> don't understand how that should be interpreted as an argument against a
> superficially similar approach. Or, did I miss some context that would
> better demonstrate the point here?
>

Like I said, changing how browsers work for public -> private communication
by default is high risk. "High risk" doesn't mean "bad." It will likely
take a long time to work out exactly what would be compatible-enough to
work. We might very well find out that nothing is compatible enough and the
whole thing gets canceled. Further, the more conservative browsers are
likely to take a very long time to deploy it, if they ever do. If there is
no parallel effort to improve the situation from the device-maker side then
there will still be failures on a massive scale indefinitely.


> Browser developers good visibility into intranets and other private
>> networks to find and understand problems. These are all indications that
>> any change to the default navigation, iframe embedding, or XHR behavior of
>> web browsers to mitigate the issues is likely to take many iterations, and
>> thus a lot of time, to get right. Thus, a parallel approach of outreach to
>> device makers and browser development makes the most sense.
>>
>
> Yes, outreach can be a very useful tool, and I'm all for it. But, the
> proposal here provides a full guarantee of backwards compatibility via site
> opt-in,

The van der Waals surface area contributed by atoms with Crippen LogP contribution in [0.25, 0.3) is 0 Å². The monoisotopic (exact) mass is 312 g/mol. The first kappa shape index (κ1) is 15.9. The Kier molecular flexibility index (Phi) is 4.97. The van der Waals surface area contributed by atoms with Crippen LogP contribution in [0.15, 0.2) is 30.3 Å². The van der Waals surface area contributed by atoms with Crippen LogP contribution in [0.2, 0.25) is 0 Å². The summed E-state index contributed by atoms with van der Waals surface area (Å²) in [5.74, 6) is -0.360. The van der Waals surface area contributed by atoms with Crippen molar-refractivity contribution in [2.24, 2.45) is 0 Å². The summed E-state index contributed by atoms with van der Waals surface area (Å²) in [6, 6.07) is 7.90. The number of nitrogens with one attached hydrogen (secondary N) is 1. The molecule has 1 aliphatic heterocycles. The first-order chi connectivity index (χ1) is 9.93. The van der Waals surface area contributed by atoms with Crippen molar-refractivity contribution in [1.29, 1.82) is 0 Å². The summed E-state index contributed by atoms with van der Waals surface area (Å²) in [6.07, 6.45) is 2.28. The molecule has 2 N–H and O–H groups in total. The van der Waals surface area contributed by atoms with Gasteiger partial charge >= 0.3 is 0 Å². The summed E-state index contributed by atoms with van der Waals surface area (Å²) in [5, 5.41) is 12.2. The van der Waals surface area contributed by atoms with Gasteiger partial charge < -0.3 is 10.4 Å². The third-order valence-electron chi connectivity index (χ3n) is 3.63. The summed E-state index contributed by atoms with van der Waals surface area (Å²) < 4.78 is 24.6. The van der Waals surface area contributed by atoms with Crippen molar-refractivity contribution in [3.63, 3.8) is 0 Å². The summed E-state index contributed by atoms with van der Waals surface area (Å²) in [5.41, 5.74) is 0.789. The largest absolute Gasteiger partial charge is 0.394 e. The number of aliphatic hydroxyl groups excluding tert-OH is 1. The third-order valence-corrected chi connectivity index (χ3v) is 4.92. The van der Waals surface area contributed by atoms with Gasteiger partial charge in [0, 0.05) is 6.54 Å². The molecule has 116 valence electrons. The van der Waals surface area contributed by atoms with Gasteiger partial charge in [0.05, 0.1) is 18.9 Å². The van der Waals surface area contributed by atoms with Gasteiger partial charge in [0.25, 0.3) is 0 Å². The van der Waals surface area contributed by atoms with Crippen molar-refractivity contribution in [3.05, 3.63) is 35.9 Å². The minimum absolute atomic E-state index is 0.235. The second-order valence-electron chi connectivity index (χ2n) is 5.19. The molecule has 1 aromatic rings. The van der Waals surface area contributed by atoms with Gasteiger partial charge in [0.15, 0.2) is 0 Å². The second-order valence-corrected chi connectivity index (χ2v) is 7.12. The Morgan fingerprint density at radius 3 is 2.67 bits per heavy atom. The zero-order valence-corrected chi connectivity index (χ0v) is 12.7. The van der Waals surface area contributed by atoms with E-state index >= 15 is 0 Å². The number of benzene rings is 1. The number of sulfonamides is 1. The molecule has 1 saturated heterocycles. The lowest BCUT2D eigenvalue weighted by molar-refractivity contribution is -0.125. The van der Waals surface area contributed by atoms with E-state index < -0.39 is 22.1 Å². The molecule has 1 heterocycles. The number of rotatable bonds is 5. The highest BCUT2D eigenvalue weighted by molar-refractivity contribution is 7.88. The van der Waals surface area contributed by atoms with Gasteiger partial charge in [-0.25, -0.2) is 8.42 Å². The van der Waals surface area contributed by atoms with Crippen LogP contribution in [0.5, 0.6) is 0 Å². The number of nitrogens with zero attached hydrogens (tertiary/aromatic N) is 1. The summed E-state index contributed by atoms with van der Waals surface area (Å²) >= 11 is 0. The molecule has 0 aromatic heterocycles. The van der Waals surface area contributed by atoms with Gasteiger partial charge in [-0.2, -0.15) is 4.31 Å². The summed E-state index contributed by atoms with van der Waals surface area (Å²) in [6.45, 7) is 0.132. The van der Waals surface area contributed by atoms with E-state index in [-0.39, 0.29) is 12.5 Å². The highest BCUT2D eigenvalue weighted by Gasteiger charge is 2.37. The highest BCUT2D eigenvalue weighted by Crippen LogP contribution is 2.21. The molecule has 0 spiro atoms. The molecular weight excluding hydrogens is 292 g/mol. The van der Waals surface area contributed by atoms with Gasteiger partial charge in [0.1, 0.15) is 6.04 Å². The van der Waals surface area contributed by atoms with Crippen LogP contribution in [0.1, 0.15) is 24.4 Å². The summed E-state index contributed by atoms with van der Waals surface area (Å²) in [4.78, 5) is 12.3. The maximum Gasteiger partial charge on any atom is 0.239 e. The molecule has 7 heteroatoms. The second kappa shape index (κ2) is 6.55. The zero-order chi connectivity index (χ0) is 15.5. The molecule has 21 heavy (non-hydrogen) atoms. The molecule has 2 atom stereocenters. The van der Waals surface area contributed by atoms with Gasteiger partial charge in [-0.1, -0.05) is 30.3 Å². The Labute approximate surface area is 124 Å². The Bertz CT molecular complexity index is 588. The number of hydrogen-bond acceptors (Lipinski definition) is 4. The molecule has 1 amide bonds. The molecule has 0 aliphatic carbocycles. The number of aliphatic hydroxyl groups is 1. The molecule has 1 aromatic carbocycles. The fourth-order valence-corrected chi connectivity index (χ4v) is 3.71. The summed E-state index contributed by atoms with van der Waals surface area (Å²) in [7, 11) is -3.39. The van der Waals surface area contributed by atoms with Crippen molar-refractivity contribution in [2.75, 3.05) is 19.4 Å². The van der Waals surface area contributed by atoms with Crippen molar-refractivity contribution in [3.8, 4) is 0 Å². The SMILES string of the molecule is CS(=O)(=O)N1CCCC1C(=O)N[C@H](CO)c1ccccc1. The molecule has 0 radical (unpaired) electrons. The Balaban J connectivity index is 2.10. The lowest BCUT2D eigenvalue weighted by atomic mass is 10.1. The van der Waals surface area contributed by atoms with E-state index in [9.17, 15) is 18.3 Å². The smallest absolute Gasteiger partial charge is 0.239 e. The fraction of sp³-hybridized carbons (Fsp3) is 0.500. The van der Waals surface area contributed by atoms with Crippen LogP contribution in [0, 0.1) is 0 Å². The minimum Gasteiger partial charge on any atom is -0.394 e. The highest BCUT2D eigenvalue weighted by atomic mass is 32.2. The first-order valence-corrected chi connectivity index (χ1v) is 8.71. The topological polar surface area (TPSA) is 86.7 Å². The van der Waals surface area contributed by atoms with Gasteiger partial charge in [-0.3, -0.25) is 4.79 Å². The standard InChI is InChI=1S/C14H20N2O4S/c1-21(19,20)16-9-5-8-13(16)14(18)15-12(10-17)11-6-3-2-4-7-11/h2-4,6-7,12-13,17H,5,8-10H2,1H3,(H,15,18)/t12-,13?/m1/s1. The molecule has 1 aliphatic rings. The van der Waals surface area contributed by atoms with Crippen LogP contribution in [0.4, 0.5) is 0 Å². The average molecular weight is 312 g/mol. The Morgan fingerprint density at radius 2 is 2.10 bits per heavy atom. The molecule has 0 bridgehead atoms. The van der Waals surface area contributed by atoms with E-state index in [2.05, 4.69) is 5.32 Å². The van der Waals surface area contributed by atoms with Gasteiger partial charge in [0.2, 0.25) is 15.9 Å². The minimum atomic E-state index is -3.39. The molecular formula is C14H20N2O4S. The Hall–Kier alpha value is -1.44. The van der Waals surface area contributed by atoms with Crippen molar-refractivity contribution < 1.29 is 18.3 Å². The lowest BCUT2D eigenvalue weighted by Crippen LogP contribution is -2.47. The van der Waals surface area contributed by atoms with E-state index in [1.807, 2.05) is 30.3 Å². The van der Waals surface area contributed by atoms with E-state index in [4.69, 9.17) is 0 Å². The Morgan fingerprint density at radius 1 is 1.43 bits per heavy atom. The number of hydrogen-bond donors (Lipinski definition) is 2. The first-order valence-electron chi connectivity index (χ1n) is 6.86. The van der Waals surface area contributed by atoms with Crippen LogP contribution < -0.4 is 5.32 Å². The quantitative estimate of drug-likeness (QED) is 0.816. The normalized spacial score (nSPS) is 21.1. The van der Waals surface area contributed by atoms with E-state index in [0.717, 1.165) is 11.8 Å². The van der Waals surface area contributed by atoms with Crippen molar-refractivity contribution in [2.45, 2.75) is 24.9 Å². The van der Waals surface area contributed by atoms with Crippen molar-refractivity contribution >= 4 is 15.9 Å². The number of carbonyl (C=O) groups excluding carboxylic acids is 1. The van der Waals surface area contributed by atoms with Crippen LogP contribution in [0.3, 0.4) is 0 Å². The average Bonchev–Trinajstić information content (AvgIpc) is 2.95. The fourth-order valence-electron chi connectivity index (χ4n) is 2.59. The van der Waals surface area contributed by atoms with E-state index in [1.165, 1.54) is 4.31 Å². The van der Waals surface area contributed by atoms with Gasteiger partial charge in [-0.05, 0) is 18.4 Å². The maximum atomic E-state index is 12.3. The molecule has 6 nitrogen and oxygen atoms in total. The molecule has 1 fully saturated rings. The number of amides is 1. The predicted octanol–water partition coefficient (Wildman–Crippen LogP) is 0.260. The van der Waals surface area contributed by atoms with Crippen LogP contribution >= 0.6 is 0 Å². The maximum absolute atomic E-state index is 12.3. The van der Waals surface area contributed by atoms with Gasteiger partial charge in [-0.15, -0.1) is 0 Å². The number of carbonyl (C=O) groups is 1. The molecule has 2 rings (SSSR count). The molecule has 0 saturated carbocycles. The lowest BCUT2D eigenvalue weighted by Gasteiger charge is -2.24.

>

"backwards compatibility via site opt-in" is not backward compatible.
Again, pointing this out isn't the same thing as saying that the proposal
is bad. The point of mentioning it is to raise awareness of how high the
risk of failure is.


> I don't see a reason to be unnecessarily pessimistic or prepare to leave
> users at risk any longer than necessary.
>

There's never a reason to be unnecessarily pessimistic, and we shouldn't
waste time preparing to leave users at risk any longer than necessary.


> Accepting that, a middle ground might be to encourage a softer phase-in.
> In the case of Chrome, we could potentially have the initial UI provide
> user overrides. So, the interstitial would allow a direct click-through and
> the sub-resource loads would use something like the mixed-content shield.
> And once we got to a point where we're comfortable that we've minimized
> conflicts, we could remove the overrides from the UI (similar to how we
> handled NPAPI deprecation).
>

The interstitial would effectively be CSRF protection, right? Presumably it
would only be for (i)frames and navigation. I suspect these are the cases
most likely to cause compatibility issues. I don't think that there would
be as many compatibility issues for <script> and <img>. I could see there
being compatibility issues with non-CORS POST.

If these web interfaces are really terrible, the CORS preflights themselves
might be a security issue; e.g. buffer overflow because "OPTION" is longer
than "GET" or "POST". XSS, some kinds of CSRF, buffer overflows, and other
things could very well apply too, especially if the web server ignores the
HTTP method.

I still think the lack of a threat model more informative than "everything
that this proposal mitigates and nothing it doesn't mitigate" makes it
difficult to reason about the proposal. You're effectively saying "here is
the solution" without stating the problem in a way that allows people to
analyze it.

Hopefully I've already addressed the bullets inline and high fives are
> still on the table.
>

Awesome!

Cheers,
Brian
-- 
https://briansmith.org/
Received on Saturday, 9 January 2016 03:40:56 UTC